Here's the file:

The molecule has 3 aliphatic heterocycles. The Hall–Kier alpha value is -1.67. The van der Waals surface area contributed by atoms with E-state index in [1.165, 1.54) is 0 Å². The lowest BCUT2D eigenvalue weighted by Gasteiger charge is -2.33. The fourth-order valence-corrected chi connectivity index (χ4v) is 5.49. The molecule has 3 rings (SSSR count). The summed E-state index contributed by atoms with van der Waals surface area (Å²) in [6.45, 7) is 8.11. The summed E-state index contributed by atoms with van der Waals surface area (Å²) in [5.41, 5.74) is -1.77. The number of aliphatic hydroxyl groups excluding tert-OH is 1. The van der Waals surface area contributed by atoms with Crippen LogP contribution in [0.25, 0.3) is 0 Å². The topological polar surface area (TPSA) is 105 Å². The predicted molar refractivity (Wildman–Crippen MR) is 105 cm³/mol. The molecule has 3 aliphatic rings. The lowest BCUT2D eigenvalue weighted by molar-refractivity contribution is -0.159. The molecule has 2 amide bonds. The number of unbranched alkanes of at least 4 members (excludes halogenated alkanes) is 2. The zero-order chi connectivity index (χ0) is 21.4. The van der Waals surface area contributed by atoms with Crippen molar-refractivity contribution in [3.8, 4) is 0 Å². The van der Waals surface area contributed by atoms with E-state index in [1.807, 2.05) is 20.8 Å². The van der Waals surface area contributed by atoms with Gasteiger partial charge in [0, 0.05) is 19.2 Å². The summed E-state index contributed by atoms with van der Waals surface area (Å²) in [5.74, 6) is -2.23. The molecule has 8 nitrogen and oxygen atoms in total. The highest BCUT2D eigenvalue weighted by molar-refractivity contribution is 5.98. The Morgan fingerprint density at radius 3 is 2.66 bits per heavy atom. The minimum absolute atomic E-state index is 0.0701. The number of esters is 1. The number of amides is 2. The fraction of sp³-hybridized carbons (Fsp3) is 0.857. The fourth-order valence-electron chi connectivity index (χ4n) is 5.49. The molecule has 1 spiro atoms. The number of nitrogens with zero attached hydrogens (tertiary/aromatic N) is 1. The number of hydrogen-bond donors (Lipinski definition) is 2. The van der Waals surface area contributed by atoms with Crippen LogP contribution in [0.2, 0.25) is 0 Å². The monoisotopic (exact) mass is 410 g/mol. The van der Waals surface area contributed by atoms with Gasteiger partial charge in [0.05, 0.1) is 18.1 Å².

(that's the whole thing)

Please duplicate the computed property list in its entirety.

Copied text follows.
The molecule has 3 aliphatic heterocycles. The Hall–Kier alpha value is -1.67. The van der Waals surface area contributed by atoms with E-state index in [1.165, 1.54) is 0 Å². The lowest BCUT2D eigenvalue weighted by Gasteiger charge is -2.33. The fourth-order valence-corrected chi connectivity index (χ4v) is 5.49. The molecule has 3 rings (SSSR count). The summed E-state index contributed by atoms with van der Waals surface area (Å²) in [6.45, 7) is 8.11. The summed E-state index contributed by atoms with van der Waals surface area (Å²) in [5.41, 5.74) is -1.77. The number of aliphatic hydroxyl groups excluding tert-OH is 1. The van der Waals surface area contributed by atoms with Crippen LogP contribution in [0.25, 0.3) is 0 Å². The topological polar surface area (TPSA) is 105 Å². The predicted molar refractivity (Wildman–Crippen MR) is 105 cm³/mol. The molecule has 3 aliphatic rings. The lowest BCUT2D eigenvalue weighted by molar-refractivity contribution is -0.159. The molecule has 2 amide bonds. The number of unbranched alkanes of at least 4 members (excludes halogenated alkanes) is 2. The zero-order chi connectivity index (χ0) is 21.4. The van der Waals surface area contributed by atoms with Crippen molar-refractivity contribution in [3.8, 4) is 0 Å². The van der Waals surface area contributed by atoms with E-state index in [1.807, 2.05) is 20.8 Å². The van der Waals surface area contributed by atoms with Gasteiger partial charge in [0, 0.05) is 19.2 Å². The summed E-state index contributed by atoms with van der Waals surface area (Å²) in [5.74, 6) is -2.23. The molecule has 8 nitrogen and oxygen atoms in total. The highest BCUT2D eigenvalue weighted by molar-refractivity contribution is 5.98. The Morgan fingerprint density at radius 3 is 2.66 bits per heavy atom. The minimum absolute atomic E-state index is 0.0701. The number of esters is 1. The number of amides is 2. The fraction of sp³-hybridized carbons (Fsp3) is 0.857. The fourth-order valence-electron chi connectivity index (χ4n) is 5.49. The molecule has 1 spiro atoms. The number of nitrogens with zero attached hydrogens (tertiary/aromatic N) is 1. The number of hydrogen-bond donors (Lipinski definition) is 2. The van der Waals surface area contributed by atoms with Crippen LogP contribution in [0.2, 0.25) is 0 Å². The monoisotopic (exact) mass is 410 g/mol. The van der Waals surface area contributed by atoms with Gasteiger partial charge in [0.05, 0.1) is 18.1 Å².